Teaching World History

Overview

A collaborative project at the University of Pittsburgh.

Teaching World History, based at the University of Pittsburgh, is a comprehensive program of research, curriculum development, teacher preparation, and professional development in world history. Collaborators include the World History Center, the Global Studies Center, the School of Education, and the Department of History. Current work includes preparation of pre-service teachers through the School of Education, service as one of two headquarters offices for the Alliance for Learning in World History, and an expanding project in professional development in world history with the Mt. Lebanon Schools.

Previous Work

Teacher Workshops

Teaching World History will present two workshops for in-service teachers of world history during the spring semester of 2014. The workshops will be held in March and April; the details will be announced in December 2013.


Preservice Teaching Program

The School of Education and the Department of History at the University of Pittsburgh combine to provide a strong program preparing new teachers of world history.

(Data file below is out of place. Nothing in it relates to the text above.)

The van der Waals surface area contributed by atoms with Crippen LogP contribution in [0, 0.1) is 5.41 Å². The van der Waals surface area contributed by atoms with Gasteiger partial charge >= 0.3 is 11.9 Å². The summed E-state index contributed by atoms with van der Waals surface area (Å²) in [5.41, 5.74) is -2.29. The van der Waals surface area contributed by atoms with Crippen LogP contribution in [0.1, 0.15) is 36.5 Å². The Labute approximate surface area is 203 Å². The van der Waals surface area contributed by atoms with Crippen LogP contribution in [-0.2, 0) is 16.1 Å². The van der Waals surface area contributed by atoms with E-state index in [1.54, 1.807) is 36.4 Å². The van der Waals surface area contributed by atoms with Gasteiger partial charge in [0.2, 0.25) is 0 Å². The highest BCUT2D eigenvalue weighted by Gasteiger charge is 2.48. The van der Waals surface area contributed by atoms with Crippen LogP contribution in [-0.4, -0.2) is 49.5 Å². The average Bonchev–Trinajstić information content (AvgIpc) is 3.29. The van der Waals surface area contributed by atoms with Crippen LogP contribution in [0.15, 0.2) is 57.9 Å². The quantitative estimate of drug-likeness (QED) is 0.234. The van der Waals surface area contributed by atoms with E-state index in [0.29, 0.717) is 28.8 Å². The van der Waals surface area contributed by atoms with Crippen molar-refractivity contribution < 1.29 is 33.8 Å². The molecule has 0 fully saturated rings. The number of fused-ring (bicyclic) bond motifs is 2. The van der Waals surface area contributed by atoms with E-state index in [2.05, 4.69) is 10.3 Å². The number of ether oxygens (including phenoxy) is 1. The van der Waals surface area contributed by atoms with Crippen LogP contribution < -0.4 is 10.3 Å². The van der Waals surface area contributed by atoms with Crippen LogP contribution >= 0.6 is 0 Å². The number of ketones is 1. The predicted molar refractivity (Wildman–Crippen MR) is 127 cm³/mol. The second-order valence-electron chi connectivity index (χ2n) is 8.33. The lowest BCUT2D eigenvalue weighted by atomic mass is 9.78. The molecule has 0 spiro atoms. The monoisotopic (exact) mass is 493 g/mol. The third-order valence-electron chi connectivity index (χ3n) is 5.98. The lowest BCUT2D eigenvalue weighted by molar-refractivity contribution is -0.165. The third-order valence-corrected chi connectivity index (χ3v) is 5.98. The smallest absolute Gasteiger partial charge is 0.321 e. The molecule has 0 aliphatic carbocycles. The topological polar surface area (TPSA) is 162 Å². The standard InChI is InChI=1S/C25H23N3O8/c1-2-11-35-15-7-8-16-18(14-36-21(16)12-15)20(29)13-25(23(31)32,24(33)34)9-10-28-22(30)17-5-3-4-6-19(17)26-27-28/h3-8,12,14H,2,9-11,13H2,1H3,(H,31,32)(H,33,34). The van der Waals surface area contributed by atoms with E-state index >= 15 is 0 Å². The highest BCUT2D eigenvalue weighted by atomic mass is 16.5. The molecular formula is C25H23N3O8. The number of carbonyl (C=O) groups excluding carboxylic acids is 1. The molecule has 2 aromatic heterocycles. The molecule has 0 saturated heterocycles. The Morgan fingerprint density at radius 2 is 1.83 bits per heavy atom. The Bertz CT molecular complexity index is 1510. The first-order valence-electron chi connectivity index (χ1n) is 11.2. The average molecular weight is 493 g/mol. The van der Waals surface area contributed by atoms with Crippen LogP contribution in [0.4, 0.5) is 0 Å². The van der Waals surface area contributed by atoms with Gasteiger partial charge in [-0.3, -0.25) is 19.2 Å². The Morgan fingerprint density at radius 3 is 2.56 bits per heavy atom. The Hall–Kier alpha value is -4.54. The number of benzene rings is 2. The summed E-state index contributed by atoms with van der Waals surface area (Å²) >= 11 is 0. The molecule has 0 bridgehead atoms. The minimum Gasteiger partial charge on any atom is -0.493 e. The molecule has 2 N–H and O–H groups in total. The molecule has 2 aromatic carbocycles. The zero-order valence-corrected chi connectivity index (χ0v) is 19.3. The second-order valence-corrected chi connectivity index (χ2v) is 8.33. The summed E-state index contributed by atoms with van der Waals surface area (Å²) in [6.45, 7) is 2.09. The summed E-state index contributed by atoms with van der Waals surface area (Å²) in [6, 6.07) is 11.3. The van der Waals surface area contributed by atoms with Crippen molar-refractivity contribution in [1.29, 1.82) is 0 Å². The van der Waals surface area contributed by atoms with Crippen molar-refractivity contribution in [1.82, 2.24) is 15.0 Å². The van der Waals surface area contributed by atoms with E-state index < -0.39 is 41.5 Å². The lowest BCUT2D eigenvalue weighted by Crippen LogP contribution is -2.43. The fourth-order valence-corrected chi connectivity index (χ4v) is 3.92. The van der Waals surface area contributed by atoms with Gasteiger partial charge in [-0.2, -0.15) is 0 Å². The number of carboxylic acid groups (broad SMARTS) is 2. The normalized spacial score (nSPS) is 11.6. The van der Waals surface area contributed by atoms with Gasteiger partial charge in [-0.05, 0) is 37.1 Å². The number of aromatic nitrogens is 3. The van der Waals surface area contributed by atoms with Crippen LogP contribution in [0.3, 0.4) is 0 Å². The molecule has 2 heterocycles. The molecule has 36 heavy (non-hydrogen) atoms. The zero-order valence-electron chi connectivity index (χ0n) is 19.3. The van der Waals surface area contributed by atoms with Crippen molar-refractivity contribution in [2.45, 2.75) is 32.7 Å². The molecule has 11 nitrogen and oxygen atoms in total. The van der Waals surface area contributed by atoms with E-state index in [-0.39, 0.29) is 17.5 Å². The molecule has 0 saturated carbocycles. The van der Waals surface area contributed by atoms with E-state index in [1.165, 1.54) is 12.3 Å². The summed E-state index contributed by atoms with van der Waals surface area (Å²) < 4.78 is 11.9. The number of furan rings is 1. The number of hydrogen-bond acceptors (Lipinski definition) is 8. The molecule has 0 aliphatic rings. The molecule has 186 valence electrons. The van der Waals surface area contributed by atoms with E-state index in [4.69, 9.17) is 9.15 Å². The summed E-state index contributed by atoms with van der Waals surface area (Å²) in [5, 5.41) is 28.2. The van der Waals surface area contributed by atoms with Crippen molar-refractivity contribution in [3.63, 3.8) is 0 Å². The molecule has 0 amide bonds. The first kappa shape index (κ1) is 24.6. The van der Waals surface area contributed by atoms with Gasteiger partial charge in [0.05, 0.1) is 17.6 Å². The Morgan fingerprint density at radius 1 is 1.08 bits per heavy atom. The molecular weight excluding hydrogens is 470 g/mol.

Research

U.S. Data

The World History Center, in collaboration with the National Council for History Education, supports this collection of data on curriculum and instruction of world history in schools and colleges throughout the United State. More >


Global Data

The World History Center, in collaboration with the Network of Global and World History Organizations (NOGWHISTO), is developing information on the teaching of world history in countries around the world. More >


Resource Library

The World History Resource Library is a collection of textbooks, summaries of standards, and curriculum guides for the teaching of world history at all levels. More >


Resource Archive

The archive of the World History Center includes nearly 20 years of archives on world history research, teaching, professional development, and institutional development. The archive, including 70 linear feet of paper records and a much larger quantity of electronic records, is available for study upon application by qualified researchers. More>